• China has come out with alternative governance mechanisms to the U.S.-dominated International Monetary Fund, World Bank and World Trade Organization with its all-encompassing Belt and Road Initiative.
  • The U.S., European Union and Japan are re-evaluating globalisation as it pertains to China and the U.S. is unabashedly “America First”. The world is questioning both U.S. and China’s exceptionalism.
  • The global vacuum, shift in relative power and its own potential, provides India the capacity to articulate a benign multilateralism as a NAM-Plus that resonates with large parts of the world and brings both BRICS and the G7 into the tent.
  • This new multilateralism should rely on outcomes, not rules, ‘security’ downplayed for ‘comparable levels of wellbeing’ and a new P-5 that is not based on the G7.
  • The U.S. wants a security partnership to contain China and the Association of Southeast Asian Nations trade bloc — with the U.S. walking out of the negotiations — is keen India joins to balance China.

Leadership opportunity for India:

  • At the online summit of the Non-Aligned Movement, in May 2020, Prime Minister Modi called for new principles for the international system.
  •  His new globalisation model based on humanity, fairness and equality has wide support in a more equal world as, for the first time since 1950, everyone is experiencing the same (virus) threat.
  • As chair of the Executive Board of the World Health Assembly (it is the decision-making body of the World Health Organization), India can set the global response in terms of multilateralism, not just medical issues.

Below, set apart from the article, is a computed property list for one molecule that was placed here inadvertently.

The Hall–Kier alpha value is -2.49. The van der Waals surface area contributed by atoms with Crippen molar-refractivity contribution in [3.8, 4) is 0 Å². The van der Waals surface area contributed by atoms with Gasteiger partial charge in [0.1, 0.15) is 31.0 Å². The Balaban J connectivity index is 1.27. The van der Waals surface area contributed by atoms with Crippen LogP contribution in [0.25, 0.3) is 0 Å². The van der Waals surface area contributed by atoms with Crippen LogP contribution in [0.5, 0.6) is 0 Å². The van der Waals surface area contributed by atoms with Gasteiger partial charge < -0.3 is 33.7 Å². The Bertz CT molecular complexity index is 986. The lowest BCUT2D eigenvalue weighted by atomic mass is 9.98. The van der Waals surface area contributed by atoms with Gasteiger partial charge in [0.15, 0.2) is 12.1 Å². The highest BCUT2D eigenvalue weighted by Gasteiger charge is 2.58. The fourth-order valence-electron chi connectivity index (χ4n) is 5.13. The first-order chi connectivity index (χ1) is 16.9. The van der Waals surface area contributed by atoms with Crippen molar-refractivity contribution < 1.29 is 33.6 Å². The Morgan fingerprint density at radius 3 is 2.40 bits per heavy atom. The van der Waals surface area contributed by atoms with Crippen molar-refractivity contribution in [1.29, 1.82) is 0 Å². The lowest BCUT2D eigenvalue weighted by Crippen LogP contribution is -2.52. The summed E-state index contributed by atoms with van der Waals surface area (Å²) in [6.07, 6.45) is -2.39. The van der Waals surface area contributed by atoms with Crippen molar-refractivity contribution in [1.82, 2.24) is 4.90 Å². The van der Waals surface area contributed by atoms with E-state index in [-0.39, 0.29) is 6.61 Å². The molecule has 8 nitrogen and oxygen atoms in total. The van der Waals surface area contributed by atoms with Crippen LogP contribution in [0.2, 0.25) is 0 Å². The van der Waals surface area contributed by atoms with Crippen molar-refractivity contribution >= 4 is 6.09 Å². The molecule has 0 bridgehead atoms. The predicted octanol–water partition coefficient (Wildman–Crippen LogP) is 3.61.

• In September, the United Nations General Assembly will discuss the theme, “The Future We Want”.
  • In 2021, India will join the UN Security Council (non-permanent seat) and chair the BRICS Summit, and in 2022 will host the G-20 summit, which is a great opportunity for agenda-setting.

Road Ahead:

  • The Asian Century should be defined in terms of peaceful co-existence, freezing postcolonial sovereignty.
  • Non-interference in the internal affairs of others is a key lesson from the decline of the U.S. and the rise of China.
  • National security now relies on technological superiority in artificial intelligence (AI), cyber and space, and not expensive capital equipment, as India’s military has acknowledged.
  • Instead of massive arms imports we should use the savings to enhance endogenous capacity and mould the global digital economy between state-centric (China), firm-centric (the U.S.) and public-centric (India) systems.
  • A global community at comparable levels of well-being requires new principles for trade, for example, rejecting the 25-year-old trade rule creating intellectual property monopolies.
  • Global public goods should include public health, crop research, renewable energy and batteries, even AI as its value comes from shared data.
  • India has the scientific capacity to support these platforms as part of foreign policy.

Conclusion:

Our ancient civilization values provide the conceptual underpinning, restructuring both the economic order and societal behaviour for equitable sustainable development, which a climate change-impacted world is seeking.In these tough times the need of the hour is to write together a new chapter with a shared future for mankind.